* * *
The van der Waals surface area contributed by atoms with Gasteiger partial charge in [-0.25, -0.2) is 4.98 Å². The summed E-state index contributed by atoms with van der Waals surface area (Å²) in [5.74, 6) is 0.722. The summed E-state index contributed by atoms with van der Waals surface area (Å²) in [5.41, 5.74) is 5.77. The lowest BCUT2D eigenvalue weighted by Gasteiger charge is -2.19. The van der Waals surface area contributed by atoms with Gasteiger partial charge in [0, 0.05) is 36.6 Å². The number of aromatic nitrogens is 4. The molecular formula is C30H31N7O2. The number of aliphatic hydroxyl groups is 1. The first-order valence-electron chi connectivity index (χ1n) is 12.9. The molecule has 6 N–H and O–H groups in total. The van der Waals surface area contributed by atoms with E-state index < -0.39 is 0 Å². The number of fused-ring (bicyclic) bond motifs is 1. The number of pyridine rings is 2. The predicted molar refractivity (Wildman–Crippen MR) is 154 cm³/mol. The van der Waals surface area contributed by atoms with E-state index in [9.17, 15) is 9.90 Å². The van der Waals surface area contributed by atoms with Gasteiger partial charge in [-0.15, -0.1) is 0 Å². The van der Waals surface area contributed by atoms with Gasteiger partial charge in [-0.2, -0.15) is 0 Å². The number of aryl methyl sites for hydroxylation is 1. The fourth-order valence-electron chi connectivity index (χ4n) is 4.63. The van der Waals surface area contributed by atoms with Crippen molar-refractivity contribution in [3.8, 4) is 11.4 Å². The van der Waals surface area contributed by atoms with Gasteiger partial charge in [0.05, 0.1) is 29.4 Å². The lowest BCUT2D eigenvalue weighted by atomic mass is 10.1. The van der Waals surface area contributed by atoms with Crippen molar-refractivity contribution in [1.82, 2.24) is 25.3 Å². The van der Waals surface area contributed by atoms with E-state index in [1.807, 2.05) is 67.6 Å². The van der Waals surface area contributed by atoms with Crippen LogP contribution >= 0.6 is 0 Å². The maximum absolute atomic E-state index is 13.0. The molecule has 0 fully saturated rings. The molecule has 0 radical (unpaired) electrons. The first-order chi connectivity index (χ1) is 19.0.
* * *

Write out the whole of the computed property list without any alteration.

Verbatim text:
The van der Waals surface area contributed by atoms with Gasteiger partial charge in [-0.25, -0.2) is 4.98 Å². The summed E-state index contributed by atoms with van der Waals surface area (Å²) in [5.74, 6) is 0.722. The summed E-state index contributed by atoms with van der Waals surface area (Å²) in [5.41, 5.74) is 5.77. The lowest BCUT2D eigenvalue weighted by Gasteiger charge is -2.19. The van der Waals surface area contributed by atoms with Gasteiger partial charge in [0, 0.05) is 36.6 Å². The number of aromatic nitrogens is 4. The molecular formula is C30H31N7O2. The number of aliphatic hydroxyl groups is 1. The first-order valence-electron chi connectivity index (χ1n) is 12.9. The molecule has 6 N–H and O–H groups in total. The van der Waals surface area contributed by atoms with E-state index < -0.39 is 0 Å². The number of fused-ring (bicyclic) bond motifs is 1. The number of pyridine rings is 2. The predicted molar refractivity (Wildman–Crippen MR) is 154 cm³/mol. The van der Waals surface area contributed by atoms with E-state index in [9.17, 15) is 9.90 Å². The van der Waals surface area contributed by atoms with Gasteiger partial charge in [-0.15, -0.1) is 0 Å². The van der Waals surface area contributed by atoms with Gasteiger partial charge in [-0.2, -0.15) is 0 Å². The number of aryl methyl sites for hydroxylation is 1. The fourth-order valence-electron chi connectivity index (χ4n) is 4.63. The van der Waals surface area contributed by atoms with Crippen molar-refractivity contribution in [3.8, 4) is 11.4 Å². The van der Waals surface area contributed by atoms with Gasteiger partial charge in [0.05, 0.1) is 29.4 Å². The lowest BCUT2D eigenvalue weighted by atomic mass is 10.1. The van der Waals surface area contributed by atoms with Crippen molar-refractivity contribution in [1.82, 2.24) is 25.3 Å². The van der Waals surface area contributed by atoms with E-state index in [1.807, 2.05) is 67.6 Å². The van der Waals surface area contributed by atoms with Crippen LogP contribution >= 0.6 is 0 Å². The maximum absolute atomic E-state index is 13.0. The molecule has 0 fully saturated rings. The molecule has 0 radical (unpaired) electrons. The first-order chi connectivity index (χ1) is 19.0.